Seismic blasting east of Greenland raises concerns about impacts to marine mammals
FRISCO — The Arctic Ocean north of Alaska isn’t the only area increasingly at risk from oil and gas exploitation. Oil companies are exploring the seabed off the eastern coast of Greenland, and the seismic blasting is likely harm whales and other marine life.
Oil companies use seismic equipment to map underground oil and gas reserves with airguns that emit 259 decibel blasts, a sound intensity would be perceived by humans as approximately eight times louder than a jet engine taking off.
In a new report, scientists with Marine Conservation Research said the huge amount of blasting planned in the region is alarming, and presents a threat to marine life.
”It is clear that noise from seismic activity has an impact on whales as it can damage their hearing, ability to communicate and also displace animals, affecting diving behavior, feeding and migration patterns,” said Dr. Oliver Boisseau. “There are increasing indications that this could cause serious injury, and may also disrupt reproductive success and increase the risk of strandings and ice entrapments,” Boisseau said.
Global oil companies including BP, Chevron and Royal Dutch Shell all own drilling rights in the Greenland Sea and are the likely customers for the data uncovered by the seismic testing company, Colorado-based TGS Nopec.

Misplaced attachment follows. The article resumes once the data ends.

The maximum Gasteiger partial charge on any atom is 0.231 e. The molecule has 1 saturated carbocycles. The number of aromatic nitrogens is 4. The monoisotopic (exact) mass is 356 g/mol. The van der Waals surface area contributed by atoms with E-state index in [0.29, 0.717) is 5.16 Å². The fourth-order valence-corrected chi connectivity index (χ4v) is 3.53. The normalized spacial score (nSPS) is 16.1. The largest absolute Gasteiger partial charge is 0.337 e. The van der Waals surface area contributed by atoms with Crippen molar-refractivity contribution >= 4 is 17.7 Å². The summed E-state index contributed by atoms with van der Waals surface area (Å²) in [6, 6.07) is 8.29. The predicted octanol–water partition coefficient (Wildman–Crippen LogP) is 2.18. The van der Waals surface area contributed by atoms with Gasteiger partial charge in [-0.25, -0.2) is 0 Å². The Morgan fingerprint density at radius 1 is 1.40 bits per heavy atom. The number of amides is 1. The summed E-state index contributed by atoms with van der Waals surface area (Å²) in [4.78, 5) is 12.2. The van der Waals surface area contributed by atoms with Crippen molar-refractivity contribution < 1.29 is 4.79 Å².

A Greenpeace ship is currently on its way to the area to document the seismic testing fleet, which plans to complete 7,000km of ‘survey lines’ of the seabed in the high Arctic, between 75 and 80 degrees north.
“Seismic blasting in icy waters is just one of the horrific practices the oil industry is doing in the Arctic, firing airguns into this important and beautiful ocean,” said Greenpeace campaigner Sune Scheller, currently onboard the Greenpeace ship Arctic Sunrise.
“Shell and other oil companies are hoping the world won’t know that seismic blasting exisst, even less notice the danger it poses to endangered whales and other marine life, but we’re here to expose this madness and keep eyes and ears on a harmful operation.”
The seismic operation will take place adjacent to ‘closed areas’ and overlaps with ‘areas of concern’ appointed by the Greenlandic authorities, designated for the protection of narwhal, walrus and a critically endangered population of bowhead whales.
”It is alarming to consider the vast amount of seismic activity being planned and conducted in the High Arctic, given the fragile nature of the ecosystem and the potential for disturbance and harm to whales,” Boisseau said. “It seems justified to urge for extreme caution given both the lack of data and the limited understanding of the short and long term impact of seismic noise on sensitive Arctic species, especially the narwhal.”